https://www.quora.com/Why-do-BMW-brake-calipers-have-multiple-pistons-that-are-different-sizes-in-the-same-caliper/answer/Vk-Gopalakrishnan

main-qimg-3162eb3d95e62310d8189415cf136b

  • Like 4
Link to comment
Share on other sites

7 hours ago, Lucky Phil said:

So you didn't believe me Scud and went looking on a Jap bike site that "seems credible" :whistle: The only assumption I can make is my explanation lacks credibility :(

Phil

I believed you, I just wanted to learn more about it. As they say, sometimes a picture is worth a thousand words. And I had to "unlearn" some things I thought I knew. 

  • Like 2
Link to comment
Share on other sites

I was roadracing at the advent of differential size caliper pistons. It's simply to mitigate wedge wear, as Docc illustrated above. The mechanism is simple, the larger piston has more surface area, multiplied by the hydraulic pressure so it pushes harder against the pad. It's nothing to do with gassing, it's simply a counteraction to the natural twisting forces applied to the pad, forcing the leading edge into the rotor with greater wear.

Link to comment
Share on other sites

8 hours ago, Pressureangle said:

I was roadracing at the advent of differential size caliper pistons. It's simply to mitigate wedge wear, as Docc illustrated above. The mechanism is simple, the larger piston has more surface area, multiplied by the hydraulic pressure so it pushes harder against the pad. It's nothing to do with gassing, it's simply a counteraction to the natural twisting forces applied to the pad, forcing the leading edge into the rotor with greater wear.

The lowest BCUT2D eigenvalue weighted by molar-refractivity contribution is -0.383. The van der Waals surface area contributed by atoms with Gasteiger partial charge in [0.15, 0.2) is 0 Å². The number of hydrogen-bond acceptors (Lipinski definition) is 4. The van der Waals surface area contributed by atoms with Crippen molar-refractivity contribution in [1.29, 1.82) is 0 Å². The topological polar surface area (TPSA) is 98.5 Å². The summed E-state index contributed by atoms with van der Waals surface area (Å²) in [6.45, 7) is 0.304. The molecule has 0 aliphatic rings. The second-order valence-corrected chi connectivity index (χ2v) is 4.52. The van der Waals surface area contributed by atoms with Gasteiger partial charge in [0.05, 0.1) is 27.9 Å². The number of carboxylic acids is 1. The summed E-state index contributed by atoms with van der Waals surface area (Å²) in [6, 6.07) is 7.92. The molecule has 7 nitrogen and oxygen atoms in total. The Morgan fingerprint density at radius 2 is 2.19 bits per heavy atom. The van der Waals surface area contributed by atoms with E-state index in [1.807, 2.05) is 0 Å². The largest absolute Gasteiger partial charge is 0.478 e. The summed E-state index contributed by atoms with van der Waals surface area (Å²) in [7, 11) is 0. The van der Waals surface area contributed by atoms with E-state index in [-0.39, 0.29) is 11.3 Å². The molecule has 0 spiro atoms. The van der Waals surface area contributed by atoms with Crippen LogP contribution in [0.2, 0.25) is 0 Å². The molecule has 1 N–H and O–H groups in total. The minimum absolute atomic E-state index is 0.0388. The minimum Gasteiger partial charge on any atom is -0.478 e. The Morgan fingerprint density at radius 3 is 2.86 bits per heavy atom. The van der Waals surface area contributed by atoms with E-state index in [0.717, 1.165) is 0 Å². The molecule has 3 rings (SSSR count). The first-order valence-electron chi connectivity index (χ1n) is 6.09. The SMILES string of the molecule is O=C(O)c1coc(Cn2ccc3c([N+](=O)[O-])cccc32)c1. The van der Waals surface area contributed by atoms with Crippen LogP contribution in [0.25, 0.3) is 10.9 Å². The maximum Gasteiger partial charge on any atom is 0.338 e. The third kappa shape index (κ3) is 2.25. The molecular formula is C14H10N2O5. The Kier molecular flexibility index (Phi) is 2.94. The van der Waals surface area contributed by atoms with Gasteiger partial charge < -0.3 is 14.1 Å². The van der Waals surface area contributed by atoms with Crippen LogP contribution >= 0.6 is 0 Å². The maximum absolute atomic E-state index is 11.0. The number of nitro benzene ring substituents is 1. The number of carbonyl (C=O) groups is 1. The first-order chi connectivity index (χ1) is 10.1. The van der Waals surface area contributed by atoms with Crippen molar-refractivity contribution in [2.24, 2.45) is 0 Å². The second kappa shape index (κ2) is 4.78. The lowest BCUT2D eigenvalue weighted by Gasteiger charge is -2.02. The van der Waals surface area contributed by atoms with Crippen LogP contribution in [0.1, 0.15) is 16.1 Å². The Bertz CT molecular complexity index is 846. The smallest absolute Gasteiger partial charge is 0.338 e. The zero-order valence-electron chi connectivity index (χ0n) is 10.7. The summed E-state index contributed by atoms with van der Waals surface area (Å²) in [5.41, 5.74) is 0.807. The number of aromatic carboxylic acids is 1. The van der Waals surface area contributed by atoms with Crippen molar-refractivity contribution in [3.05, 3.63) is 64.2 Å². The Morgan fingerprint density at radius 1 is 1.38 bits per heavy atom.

Using the term "I was road racing at the advent" as some form of knowledge based technical qualification is amusing. A bit like "I'm a pilot so I know the engineering technicalities of my aeroplane". Some of the least technically knowledgeable people I've ever met are motorcycle racers and pilots.

There are many detailed reasons for differential pistons sizes. Some are more obvious and of greater influence and some less so. Some are mechanical, some are thermal and others chemical. They all add up to create the reasoning behind the design. As is usual when you start drilling down into the details there is rarely a simple singular answer.

Phil 

 

Link to comment
Share on other sites

Um, so . . . when performing the routine maintenance of cleaning the pistons and "equalizing" the piston movement, the trailing/ larger pistons should be expected to move first (during maintenance with the pads removed, watching the movement of the pistons while applying pumping action from the master cylinder)? :luigi: